Valuation matters
Speaking of price, it's hard to value a stock on P/E in the absence of profits. However, based on its revenues, Dendreon is selling for roughly 11 times trailing annual sales today. That's about 50% higher than the average valuation on stocks in the biotech sector. It's also about three times the valuation of biotechs like Gilead Sciences (Nasdaq: GILD  ) and Amgen (Nasdaq: AMGN  ) -- both of which are already earning profits.

While I certainly hope Dendreon is able to overcome its difficulties, the reality is this: Investors have a whole host of profitable alternatives to choose from in the biotech industry. Given Dendreon's tenuous present condition, and the unreliability of analyst estimates of how much it will earn (or even sell) in the future, there doesn't seem much reason for an investor to prefer Dendreon over the alternatives.

Disagree? Think Dendreon will regain its former glory? Add it to your Fool Watchlist, and read along as it tries.

Fool contributor Rich Smith does not own shares of any company named above. You can find him on CAPS, publicly pontificating under the handle TMFDitty, where he's currently ranked No. 267 out of more than 180,000 members. The Motley Fool has a disclosure policy.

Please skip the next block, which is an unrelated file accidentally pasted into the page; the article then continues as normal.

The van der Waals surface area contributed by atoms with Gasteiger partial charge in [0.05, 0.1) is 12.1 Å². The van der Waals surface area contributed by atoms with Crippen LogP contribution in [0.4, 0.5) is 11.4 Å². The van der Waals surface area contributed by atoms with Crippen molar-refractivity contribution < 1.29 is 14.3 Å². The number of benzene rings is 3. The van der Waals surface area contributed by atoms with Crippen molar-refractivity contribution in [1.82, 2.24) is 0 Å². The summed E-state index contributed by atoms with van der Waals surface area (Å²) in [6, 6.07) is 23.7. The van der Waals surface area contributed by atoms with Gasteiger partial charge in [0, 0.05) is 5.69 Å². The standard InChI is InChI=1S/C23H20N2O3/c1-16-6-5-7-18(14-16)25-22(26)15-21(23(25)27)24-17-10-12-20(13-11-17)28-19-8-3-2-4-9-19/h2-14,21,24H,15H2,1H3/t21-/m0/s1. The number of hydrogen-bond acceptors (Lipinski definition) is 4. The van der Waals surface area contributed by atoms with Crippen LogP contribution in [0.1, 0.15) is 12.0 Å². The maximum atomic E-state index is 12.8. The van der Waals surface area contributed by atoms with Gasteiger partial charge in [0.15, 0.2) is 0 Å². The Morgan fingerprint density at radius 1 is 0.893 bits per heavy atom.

The Motley Fool owns shares of Johnson & Johnson and Dendreon. Motley Fool newsletter services have recommended buying shares of Johnson & Johnson and Gilead Sciences, as well as creating a diagonal call position in Johnson & Johnson.

We Fools may not all hold the same opinions, but we all believe that considering a diverse range of insights makes us better investors.

Read/Post Comments (5) | Recommend This Article (3)

Comments from our Foolish Readers

Help us keep this a respectfully Foolish area! This is a place for our readers to discuss, debate, and learn more about the Foolish investing topic you read about above. Help us keep it clean and safe. If you believe a comment is abusive or otherwise violates our Fool's Rules, please report it via the Report this Comment Report this Comment icon found on every comment.

  • Report this Comment On October 05, 2011, at 3:46 PM, BSDetector wrote:

    Invest in salt and sauce. You'll be eating your words in five weeks.

  • Report this Comment On October 05, 2011, at 4:27 PM, countrarian wrote: